Kristine Schmucker, HCHM Curator
A new HCHM mini-exhibit is up at the Newton Public Library featuring construction photos of several ‘landmark’ buildings in Harvey County and this posts features another one.
“Dirt will be Flying”
Early in January 1908, the Evening Kansan Republican reported that a “new federal building scheduled to be built in Newton will be commenced within the near future and be rushed to completion.” Plans for the new post office had been drawn and the supervising architect of the U.S. Department of Treasury, James Knox Taylor, noted that “dirt will surely be flying by May 1st and before winter the roof on.”
This proved to be an optimistic timetable. In June, the Kansan reported that there would be a delay.
Taylor explained that “the department has under way the construction of over 150 public buildings in various states authorized by congress two years ago.” Taylor concluded that “while it may seem long to the citizens of your city, it is rapid for the government.”
The federal building in Newton would have to wait until the spring of 1909.
“Dirt is Flying at Last!“
The Evening Kansan Republican in January 1909 reported that they were “delighted to see a load of lumber” at the location of the new post office. After a year of waiting, “dirt is flying at last.”
By the end of February 1909, the site for the new building had been excavated. People often stopped to watch the progress.
In December 1909, a “carload of stone . . . arrived from Bedford, Indiana.”
In an article reviewing the year 1909, the reporter noted that Main Street had been paved from 1st to 8th, which “added to the beauty as well as value of Main street properties.” He concluded that “the government building is assuming shape and should be ready for use in the next six months. The year ended, but its work remains.”
Throughout the spring, the editor remained positive that the federal building would soon be done. Several large items were completed including the concrete ceiling and the installation of the steam heating plant. The target date for occupancy was July 1st.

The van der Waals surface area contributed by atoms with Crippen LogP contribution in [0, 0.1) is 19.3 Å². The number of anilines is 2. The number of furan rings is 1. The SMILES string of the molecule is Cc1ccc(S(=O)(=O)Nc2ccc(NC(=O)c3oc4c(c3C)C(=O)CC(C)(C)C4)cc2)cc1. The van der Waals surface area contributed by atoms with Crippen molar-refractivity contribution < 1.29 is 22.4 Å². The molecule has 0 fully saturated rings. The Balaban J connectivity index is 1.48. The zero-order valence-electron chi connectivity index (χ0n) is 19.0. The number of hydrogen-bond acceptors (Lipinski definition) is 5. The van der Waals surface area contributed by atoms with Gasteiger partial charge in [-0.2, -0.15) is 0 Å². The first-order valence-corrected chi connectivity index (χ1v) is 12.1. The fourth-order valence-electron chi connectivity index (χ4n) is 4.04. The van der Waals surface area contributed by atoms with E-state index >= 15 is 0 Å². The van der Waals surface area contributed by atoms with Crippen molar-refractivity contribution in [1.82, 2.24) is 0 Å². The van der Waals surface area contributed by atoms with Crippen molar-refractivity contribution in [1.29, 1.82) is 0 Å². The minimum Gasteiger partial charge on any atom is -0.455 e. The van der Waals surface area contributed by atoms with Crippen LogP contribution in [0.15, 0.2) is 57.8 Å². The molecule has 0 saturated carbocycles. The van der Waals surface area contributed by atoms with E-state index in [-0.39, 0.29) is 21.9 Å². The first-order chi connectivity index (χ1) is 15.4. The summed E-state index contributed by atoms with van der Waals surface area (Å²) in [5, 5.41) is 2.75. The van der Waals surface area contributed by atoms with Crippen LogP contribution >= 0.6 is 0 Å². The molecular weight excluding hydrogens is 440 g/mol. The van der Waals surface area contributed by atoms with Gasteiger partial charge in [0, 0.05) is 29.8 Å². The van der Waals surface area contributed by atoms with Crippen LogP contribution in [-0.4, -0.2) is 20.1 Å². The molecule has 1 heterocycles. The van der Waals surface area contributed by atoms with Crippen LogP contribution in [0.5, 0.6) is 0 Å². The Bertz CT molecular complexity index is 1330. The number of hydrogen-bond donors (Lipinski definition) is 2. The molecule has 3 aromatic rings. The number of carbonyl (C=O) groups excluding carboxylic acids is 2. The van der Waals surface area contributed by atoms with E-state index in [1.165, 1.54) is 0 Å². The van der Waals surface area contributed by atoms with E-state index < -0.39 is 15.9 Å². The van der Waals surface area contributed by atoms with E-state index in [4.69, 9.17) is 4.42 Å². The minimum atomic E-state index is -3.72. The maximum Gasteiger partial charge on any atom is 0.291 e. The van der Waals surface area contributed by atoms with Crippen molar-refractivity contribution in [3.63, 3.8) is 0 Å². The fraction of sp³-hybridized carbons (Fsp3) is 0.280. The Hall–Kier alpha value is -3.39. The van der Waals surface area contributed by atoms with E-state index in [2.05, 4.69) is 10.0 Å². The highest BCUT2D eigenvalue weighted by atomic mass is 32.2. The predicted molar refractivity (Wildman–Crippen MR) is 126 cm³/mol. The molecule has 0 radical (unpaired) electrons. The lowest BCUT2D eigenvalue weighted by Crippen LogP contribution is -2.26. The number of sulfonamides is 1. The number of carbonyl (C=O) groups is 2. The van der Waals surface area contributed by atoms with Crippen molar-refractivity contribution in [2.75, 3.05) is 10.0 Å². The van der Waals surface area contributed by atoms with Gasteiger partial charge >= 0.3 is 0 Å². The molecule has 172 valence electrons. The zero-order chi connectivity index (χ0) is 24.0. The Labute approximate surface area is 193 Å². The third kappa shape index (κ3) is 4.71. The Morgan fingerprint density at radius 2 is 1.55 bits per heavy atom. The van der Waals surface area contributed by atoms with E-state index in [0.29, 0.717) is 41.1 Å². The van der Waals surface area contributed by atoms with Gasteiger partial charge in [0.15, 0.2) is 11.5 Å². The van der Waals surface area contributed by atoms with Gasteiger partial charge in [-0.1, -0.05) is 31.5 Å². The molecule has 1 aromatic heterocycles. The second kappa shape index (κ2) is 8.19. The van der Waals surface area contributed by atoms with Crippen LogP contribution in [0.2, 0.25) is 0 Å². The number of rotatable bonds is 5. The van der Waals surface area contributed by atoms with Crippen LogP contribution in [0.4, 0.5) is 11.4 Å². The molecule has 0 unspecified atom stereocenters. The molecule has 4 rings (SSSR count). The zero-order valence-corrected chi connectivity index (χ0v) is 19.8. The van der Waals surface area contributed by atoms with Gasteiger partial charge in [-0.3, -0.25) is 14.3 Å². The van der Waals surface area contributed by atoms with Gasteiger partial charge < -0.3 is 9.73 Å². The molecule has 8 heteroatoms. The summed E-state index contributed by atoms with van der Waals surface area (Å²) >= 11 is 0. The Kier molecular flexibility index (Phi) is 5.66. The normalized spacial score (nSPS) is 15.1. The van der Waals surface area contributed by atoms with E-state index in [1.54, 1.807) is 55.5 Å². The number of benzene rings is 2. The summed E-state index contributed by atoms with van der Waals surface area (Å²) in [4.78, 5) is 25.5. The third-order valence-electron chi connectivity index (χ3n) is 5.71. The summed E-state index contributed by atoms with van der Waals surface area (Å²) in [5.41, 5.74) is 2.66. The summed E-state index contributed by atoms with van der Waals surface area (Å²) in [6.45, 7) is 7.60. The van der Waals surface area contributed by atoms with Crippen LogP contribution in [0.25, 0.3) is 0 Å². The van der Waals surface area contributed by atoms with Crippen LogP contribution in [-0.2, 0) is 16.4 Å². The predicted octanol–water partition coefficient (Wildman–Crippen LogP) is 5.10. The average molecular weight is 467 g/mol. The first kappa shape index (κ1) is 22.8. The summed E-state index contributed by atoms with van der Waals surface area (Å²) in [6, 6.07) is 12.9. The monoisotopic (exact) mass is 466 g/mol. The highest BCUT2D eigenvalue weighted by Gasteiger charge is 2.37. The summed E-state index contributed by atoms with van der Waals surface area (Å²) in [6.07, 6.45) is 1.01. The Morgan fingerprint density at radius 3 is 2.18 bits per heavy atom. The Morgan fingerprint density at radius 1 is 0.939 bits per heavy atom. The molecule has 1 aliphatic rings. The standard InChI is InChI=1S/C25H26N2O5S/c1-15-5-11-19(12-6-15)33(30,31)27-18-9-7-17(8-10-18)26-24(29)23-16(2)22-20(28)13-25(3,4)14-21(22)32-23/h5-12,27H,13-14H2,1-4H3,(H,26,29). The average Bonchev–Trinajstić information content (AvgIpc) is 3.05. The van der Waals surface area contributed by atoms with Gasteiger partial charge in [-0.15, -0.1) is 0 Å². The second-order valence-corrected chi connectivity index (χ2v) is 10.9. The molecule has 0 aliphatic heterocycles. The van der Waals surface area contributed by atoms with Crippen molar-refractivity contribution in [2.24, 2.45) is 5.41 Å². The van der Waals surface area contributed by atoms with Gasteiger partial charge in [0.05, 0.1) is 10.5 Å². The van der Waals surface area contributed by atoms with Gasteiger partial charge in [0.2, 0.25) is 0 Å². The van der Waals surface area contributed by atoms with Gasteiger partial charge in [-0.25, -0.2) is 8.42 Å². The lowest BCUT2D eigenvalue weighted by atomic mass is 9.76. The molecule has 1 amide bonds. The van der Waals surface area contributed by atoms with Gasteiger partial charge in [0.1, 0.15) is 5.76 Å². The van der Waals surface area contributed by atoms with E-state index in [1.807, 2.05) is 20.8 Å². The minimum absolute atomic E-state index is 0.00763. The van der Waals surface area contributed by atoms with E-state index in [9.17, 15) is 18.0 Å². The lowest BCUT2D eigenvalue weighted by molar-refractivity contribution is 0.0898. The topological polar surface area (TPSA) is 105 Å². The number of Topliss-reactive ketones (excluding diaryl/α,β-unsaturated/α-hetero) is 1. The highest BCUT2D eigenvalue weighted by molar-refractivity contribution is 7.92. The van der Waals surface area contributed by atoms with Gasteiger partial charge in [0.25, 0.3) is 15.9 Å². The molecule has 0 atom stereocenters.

“It is only a few weeks until the people of Newton will have the use of the post office they have so long waited for.”
The wait continued. In June, the editor observed that “work on the federal building is progressing at a satisfactory pace now-days.”
“S—-h! Don’t breathe it out to a soul, but it may be another month before the post office gets moved into its new quarters in the elegant federal building at Main and Seventh streets.”
The target date of July 1 passed without the completion of the building. In August, the editor outlined some of the difficulties that had plagued the project over the spring and summer.
The project had been delayed due to strikes, materials not arriving and “the failure of different subcontractors to perform their part of the work.” In one case, the carpenters “quit work twice over alleged failure on the part of the contractor to pay the union scale for overtime and Sunday work.”
Mid-August problems with the ceiling were discovered and “it was necessary to go over the crimping and see that it was properly attended to. . . “
At the end of August, another set-back when the marble cutters “walked out in response to a telegram from the business agent of their union in Kansas City.” It was noted that “officials are becoming thoroughly disgusted with situation.”
By the end of September there were rumors that the project would be done —soon.
Finally in October;
“For many, many months running back seemingly into the misty ages there have been periodical rumors to the effect that the post office was to be removed to the new federal building, but each of these rumors have proven false. . . however the latest is given only as a ‘probability’ not as assured fact.”
By December 1910, the trials of the past 2-3 years were a memory and the post office was a busy place. One unintended problem did develop concerning a revolving door.
“So attractive are the revolving doors at the federal building that it has become the custom of a number of school children to go to the post office after the close of school and play ‘merry-go-round’ in the doors.”
Parents were warned that there was a serious danger of breaking a limb or other injury with the large number of children behaving recklessly. The editor pointed out that “Uncle Sam’s people . . should not be required to look out for the life and limb anyone having no real business at the post office.” In addition, the public was also “greatly inconvenienced in getting in and out of the building by the play.”
Today, the “Federal Building” is the home to Cornerstone Law Offices.
- Evening Kansan Republican: 16 January 1908, 24 June 1908, 11 July 1908, 14 January 1909, 18 January 1909, 21 January 1909, 22 February 1909, 1 Dec 1909, 31 December 1909, 16 March 1910, 26 March 1910, 14 April 1910, 2 June 1910, 15 June 1910, 27 June 1910, 1 August 1910, 8 August 1910, 19 August 1910, 27 August 1910, 29 August 1910, 26 August 1910, 17 October 1910, 3 December 1910, 31 December 1910.